The meeting between Jakarta Governor Basuki “Ahok” Tjahaja Purnama and his presumptive successor Anies Baswedan on Thursday seemed to settle the dust after their fierce battle the previous day. More than that, however, the encounter will pave the way for a smooth transition until Anies takes office in October.
For one, the reconciliatory gesture of the two Jakarta election contenders set a good precedent for democratic practice in local politics, particularly in Jakarta, where animosity between supporters of candidates was visible over the past four months. Through the dialogue, both Ahok and Anies will not only help Jakarta heal its wounds but also ascertain how the change of guard will keep public services running undisturbed.
There is no legislation or regulation governing a transition from an outgoing to incoming regional head, especially if the power is transferred to a rival politician. If Jakarta is to raise its democratic standard, which is a necessity due to its strategic role as the epicenter of national politics, consultation between a current leader and the successor, either formal or informal, should be considered.
At the national level, then president-elect Joko “Jokowi” Widodo and his predecessor Susilo Bambang Yudhoyono, who came from two rival camps in the 2014 presidential election, set an example, albeit not yet ideal, of how government should be transferred. Anies happened to be part of Jokowi’s transition team, while Ahok would fill the shoes of Jokowi as Jakarta governor back then.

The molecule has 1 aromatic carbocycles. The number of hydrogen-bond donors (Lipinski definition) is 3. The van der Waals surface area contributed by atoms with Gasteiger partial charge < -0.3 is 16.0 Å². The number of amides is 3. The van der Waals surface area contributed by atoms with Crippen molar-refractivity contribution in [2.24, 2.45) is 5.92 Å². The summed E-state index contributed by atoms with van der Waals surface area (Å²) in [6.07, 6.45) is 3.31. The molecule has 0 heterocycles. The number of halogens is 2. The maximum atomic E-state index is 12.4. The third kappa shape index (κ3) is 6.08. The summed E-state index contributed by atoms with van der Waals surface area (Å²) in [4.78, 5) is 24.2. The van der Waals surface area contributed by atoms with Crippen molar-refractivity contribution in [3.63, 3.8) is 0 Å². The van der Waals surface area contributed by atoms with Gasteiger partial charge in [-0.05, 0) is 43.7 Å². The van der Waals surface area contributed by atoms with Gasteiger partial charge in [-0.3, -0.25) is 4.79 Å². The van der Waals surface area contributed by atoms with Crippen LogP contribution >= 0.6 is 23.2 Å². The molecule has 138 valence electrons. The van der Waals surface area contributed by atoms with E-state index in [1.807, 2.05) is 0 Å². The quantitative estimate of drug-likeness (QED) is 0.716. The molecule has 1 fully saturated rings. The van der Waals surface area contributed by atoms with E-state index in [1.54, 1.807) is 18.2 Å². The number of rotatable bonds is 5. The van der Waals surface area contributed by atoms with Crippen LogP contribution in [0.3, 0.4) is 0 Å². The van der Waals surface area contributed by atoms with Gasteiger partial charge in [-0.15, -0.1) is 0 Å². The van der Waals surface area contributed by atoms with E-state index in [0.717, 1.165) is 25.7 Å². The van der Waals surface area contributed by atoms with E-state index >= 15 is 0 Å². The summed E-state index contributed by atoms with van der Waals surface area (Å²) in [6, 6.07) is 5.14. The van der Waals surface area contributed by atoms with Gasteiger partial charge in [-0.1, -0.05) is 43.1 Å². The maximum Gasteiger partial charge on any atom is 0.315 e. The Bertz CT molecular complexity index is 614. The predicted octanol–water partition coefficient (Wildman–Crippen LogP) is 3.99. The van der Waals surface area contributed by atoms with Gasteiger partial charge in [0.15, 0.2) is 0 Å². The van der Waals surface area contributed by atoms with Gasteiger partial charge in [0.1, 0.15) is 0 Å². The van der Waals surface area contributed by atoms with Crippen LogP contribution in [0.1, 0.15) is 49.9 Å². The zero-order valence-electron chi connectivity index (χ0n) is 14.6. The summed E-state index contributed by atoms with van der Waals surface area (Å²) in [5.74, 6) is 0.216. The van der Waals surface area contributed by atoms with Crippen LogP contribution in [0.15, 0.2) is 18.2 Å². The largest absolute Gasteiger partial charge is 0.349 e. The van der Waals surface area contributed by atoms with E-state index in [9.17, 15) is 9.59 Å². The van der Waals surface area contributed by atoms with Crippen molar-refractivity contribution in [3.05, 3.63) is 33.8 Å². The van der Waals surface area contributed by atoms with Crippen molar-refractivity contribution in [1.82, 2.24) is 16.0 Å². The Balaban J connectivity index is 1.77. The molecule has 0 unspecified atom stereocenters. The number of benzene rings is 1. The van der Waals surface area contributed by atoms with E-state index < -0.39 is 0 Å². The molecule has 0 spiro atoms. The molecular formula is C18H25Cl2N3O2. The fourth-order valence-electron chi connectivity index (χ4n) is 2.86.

First and foremost, as an outgoing governor, Ahok’s job, in his final six months in office, is to complete the programs he started, but refrain from making strategic policies, such as a reshuffle of key government officials, which could undermine his successor’s realization of his campaign platform.
Anies and Ahok discussed the city budget during their initial meeting on Thursday as the former requires fiscal space between October and December to materialize some of his campaign promises. There should be a chance for the new governor to revise the city budget to allow him to start his own programs.
On the other hand, the transition period will give Anies enough time to learn the nuts and bolts of Jakarta bureaucracy and how it works, if necessary from Ahok himself. A regime change does not necessarily prompt a new leader to start from scratch just to appear different from the preceding government.
One of Ahok’s legacies that many have acknowledged is transparency that unfortunately eludes many local governments. Electronic tender for goods and service procurement, which the Jakarta government has initiated, has curbed corrupt practices and boosted efficiency.
A system based on merit is another trademark of the Ahok administration, in which government posts are filled through fair selection. Professional bureaucracy will not only accelerate and improve public services but also avoid wasting the city budget.
The public expects the leadership change will mark a transition from good to better governance.